Science and the Realm of Values
Science, for its part, is laden with values. Science values discovery. It seeks, expects, and values regularity. It honors the unprovable but immensely useful Occam’s Razor. It respects ethics in regard to human and animal research. Naturalistic science leads to certain value conclusions, such as one discussed here recently, that humans are of no greater value than any other living thing.

One point on which I agree with Dawkins, Dennett, Harris, and Hitchens (the atheist Gang of Four) is that they realize facts matter. They think religion is wrong. I don’t agree with that, but I agree it is the type of thing to which the word “wrong” could apply. They don’t treat it as a matter of mere private belief. I could wish for more of that clearheadedness. The NAS statement tends strongly in the other direction, and betrays a real confusion about facts and values.

“Needlessly Placing Them In Opposition”?
The NAS says we should not place science and religion “needlessly … in opposition.” But on some points, some conclusions of science and some conclusions of religion do oppose one another. This is needless opposition only if we assume that one will always yield to the other. Guess which one that would be? Yet there is so much of reality that science cannot begin to investigate. Why should we assume that it rules all possible knowledge?

My purpose today is not to show whose facts or values are better, but to show that differences between science and religion are not irrelevant, and working through those differences is not “needless opposition.” There are conflicts. If we understood science and revelation perfectly, and if we agreed on it all, there would be no conflict there, for truth is unified; but we are not at that ideal state, nor can we expect to reach it short of the return of Jesus Christ. In the meantime, the NAS seems to naively accept an unsupportable distinction between facts and values. We need not follow them there.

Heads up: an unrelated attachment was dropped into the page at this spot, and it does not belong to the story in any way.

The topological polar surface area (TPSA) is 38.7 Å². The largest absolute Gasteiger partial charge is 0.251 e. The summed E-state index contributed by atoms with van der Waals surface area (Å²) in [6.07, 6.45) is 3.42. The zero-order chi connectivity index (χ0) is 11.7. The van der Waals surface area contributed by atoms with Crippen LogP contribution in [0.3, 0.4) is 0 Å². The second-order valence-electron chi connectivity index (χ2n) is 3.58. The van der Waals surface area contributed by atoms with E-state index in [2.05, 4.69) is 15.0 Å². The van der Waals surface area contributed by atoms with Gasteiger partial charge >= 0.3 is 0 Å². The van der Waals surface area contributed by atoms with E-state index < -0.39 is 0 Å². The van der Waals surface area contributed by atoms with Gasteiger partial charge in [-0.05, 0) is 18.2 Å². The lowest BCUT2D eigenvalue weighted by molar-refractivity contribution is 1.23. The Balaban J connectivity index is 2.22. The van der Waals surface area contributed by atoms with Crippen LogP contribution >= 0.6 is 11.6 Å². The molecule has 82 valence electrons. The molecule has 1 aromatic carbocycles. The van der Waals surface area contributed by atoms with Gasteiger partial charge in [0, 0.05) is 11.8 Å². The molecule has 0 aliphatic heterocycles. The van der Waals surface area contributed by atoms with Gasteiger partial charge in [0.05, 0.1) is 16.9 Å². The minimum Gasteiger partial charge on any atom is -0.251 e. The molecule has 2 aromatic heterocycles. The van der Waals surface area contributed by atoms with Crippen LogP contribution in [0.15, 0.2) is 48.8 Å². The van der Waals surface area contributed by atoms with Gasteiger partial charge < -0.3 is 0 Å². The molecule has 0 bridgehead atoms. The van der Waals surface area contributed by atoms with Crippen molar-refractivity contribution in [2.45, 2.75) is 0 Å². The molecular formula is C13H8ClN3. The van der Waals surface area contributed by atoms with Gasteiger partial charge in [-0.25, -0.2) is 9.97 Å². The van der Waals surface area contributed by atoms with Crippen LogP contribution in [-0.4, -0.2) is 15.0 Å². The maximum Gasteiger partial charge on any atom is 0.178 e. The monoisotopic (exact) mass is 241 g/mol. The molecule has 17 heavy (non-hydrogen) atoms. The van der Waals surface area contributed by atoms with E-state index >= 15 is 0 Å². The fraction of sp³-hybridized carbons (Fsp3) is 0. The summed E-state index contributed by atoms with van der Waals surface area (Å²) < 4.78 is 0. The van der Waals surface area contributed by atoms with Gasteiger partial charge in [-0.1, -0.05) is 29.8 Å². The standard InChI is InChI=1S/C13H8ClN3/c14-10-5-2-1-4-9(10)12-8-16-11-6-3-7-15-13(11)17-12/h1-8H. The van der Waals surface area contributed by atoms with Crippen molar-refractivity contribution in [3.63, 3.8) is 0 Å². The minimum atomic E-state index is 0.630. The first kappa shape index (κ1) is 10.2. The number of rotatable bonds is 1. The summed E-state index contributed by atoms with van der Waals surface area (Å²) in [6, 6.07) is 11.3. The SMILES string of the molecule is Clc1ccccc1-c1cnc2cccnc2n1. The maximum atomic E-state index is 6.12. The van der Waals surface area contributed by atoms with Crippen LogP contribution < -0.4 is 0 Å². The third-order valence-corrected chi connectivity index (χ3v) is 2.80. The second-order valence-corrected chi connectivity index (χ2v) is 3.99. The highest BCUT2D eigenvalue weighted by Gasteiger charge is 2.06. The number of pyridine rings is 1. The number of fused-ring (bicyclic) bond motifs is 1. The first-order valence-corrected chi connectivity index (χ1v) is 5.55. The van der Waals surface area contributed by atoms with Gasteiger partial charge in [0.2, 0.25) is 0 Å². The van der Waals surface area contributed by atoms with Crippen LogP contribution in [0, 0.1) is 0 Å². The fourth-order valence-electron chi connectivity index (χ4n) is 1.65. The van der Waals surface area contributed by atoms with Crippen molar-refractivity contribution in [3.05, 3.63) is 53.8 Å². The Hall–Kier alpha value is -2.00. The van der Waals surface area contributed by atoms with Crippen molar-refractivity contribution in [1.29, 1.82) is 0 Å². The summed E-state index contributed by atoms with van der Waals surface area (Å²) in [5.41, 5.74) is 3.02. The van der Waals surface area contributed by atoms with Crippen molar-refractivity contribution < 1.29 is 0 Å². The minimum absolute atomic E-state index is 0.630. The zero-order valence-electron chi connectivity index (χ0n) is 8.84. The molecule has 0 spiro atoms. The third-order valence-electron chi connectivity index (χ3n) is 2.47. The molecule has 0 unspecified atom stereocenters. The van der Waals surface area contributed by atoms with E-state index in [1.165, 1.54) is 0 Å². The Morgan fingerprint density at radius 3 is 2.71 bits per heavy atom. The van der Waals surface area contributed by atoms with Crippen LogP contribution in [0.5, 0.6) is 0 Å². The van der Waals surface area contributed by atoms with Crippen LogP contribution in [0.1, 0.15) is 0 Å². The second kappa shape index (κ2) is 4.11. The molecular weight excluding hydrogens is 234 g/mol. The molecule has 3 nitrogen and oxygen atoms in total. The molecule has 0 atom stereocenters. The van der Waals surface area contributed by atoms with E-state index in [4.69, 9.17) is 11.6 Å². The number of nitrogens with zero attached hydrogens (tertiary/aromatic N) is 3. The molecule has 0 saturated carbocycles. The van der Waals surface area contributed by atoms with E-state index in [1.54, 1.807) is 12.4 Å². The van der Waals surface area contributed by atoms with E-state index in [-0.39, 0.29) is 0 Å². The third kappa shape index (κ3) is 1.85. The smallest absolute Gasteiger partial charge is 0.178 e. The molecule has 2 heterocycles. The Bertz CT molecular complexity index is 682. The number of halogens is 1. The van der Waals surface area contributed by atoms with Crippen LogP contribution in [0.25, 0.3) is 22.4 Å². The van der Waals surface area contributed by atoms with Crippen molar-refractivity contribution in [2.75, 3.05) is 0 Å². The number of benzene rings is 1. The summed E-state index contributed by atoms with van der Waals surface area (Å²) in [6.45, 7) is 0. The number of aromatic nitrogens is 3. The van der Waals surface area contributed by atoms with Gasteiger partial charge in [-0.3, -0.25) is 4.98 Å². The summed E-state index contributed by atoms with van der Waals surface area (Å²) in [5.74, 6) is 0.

Postscript, 2:10 pm
No surprise here, but the Edge has just revealed their own fuzziness on this very subject. This was the opening of the email sent to their list today:

When thinking changes your mind, that’s philosophy.

When God changes your mind, that’s faith.

When facts change your mind, that’s science.

Commenting Restored

The comment function here has been out of service, possibly causing frustration, for which I apologize. You can comment again now, and it will save and post as it should do. First-time commenters' comments will not appear, however, until approved in moderation.

1 thought on “The National Academy of Sciences and the Fact-Value Dichotomy

  1. Christianity says that God can and actually does do miracles.

    Yep. Here’s a recent one.

    “If you’re a believer in miracles, this would be one,” said Dr. Philip Barie, chief of critical care at New York-Presbyterian Hospital Weill Cornell.

    “I’ve seen it all – or at least I think I have – until something like this happens.”

Comments are closed.


Subscribe here to receive updates and a free Too Good To Be False preview chapter!

"Engaging… exhilarating.… This might be the most surprising and refreshing book you’ll read this year!" — Lee Strobel

"Too Good To Be False is almost too good to be true!" — Josh McDowell

Purchase Here!

More on the book...

Discussion Policy

By commenting here you agree to abide by this site's discussion policy. Comments support Markdown language for your convenience. Each new commenter's first comment goes into moderation temporarily before appearing on the site. Comments close automatically after 120 days.

Copyright, Permissions, Marketing

Some books reviewed on this blog are attached to my account with Amazon’s affiliate marketing program, and I receive a small percentage of revenue from those sales.

All content copyright © Thomas Gilson as of date of posting except as attributed to other sources. Permissions information here.

Privacy Policy